DOE’s Sandia National Laboratories, Oak Ridge National Laboratory, and Montana State University completed a two-year WETO-funded study that demonstrates the commercial viability of cost-competitive carbon fiber composites selected for use in wind turbine blades.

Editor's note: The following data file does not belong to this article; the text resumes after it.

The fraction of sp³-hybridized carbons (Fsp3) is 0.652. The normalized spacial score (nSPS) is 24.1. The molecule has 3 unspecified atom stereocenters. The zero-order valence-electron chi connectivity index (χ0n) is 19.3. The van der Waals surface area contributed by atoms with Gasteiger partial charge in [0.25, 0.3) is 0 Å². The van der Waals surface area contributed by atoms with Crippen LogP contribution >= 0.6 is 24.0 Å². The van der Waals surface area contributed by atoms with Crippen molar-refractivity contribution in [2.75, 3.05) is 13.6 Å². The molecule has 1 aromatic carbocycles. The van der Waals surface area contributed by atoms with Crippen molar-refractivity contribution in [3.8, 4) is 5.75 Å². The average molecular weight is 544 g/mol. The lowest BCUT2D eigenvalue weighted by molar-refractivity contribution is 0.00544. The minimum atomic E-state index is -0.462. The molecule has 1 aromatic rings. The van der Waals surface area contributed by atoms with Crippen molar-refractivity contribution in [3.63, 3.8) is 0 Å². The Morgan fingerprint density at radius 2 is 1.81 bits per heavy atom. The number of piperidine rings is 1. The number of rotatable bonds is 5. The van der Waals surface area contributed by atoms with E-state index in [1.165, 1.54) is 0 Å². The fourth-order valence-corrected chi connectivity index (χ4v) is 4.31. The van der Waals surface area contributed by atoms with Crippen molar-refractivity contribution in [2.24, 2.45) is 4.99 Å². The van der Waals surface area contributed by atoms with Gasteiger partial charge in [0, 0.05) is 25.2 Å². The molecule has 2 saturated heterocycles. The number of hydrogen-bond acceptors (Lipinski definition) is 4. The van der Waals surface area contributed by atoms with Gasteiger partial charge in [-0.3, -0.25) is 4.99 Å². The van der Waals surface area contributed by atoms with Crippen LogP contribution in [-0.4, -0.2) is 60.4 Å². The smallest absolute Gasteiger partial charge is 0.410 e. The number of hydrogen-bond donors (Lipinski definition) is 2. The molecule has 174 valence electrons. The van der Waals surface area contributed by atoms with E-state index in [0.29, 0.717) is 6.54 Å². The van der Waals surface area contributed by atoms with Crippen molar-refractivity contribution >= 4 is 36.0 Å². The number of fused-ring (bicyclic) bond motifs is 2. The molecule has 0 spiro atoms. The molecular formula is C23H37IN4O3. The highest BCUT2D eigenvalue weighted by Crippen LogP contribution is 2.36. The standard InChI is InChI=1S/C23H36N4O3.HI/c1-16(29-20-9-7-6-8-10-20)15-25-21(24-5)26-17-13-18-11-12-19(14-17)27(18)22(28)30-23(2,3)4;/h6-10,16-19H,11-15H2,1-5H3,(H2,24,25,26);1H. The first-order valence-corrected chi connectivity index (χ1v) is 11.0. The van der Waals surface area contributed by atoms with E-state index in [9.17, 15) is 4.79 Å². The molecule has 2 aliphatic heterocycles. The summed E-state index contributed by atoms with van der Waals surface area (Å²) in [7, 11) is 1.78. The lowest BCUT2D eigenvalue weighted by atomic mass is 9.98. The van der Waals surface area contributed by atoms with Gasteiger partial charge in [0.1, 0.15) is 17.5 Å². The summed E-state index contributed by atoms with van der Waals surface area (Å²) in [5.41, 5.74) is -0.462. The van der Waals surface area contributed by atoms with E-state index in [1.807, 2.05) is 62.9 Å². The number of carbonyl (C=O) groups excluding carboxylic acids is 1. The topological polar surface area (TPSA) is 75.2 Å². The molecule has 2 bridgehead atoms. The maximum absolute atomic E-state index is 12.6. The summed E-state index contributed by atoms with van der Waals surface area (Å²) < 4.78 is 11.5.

The analysis found commercial viability and system-level benefits for using carbon fiber composites to reduce the overall cost of wind energy and manufacture long, slender wind turbine blades. The project revealed a 25% blade mass reduction when using carbon fiber spar caps compared to fiberglass. While wind manufacturers have historically avoided using carbon fiber due to its higher cost, the new textile-based carbon fiber material used for spar caps in this study cost 40% less than commercial carbon fiber—potentially enabling the broader adoption of carbon fiber materials in wind turbine blade design with the potential to reduce system costs.
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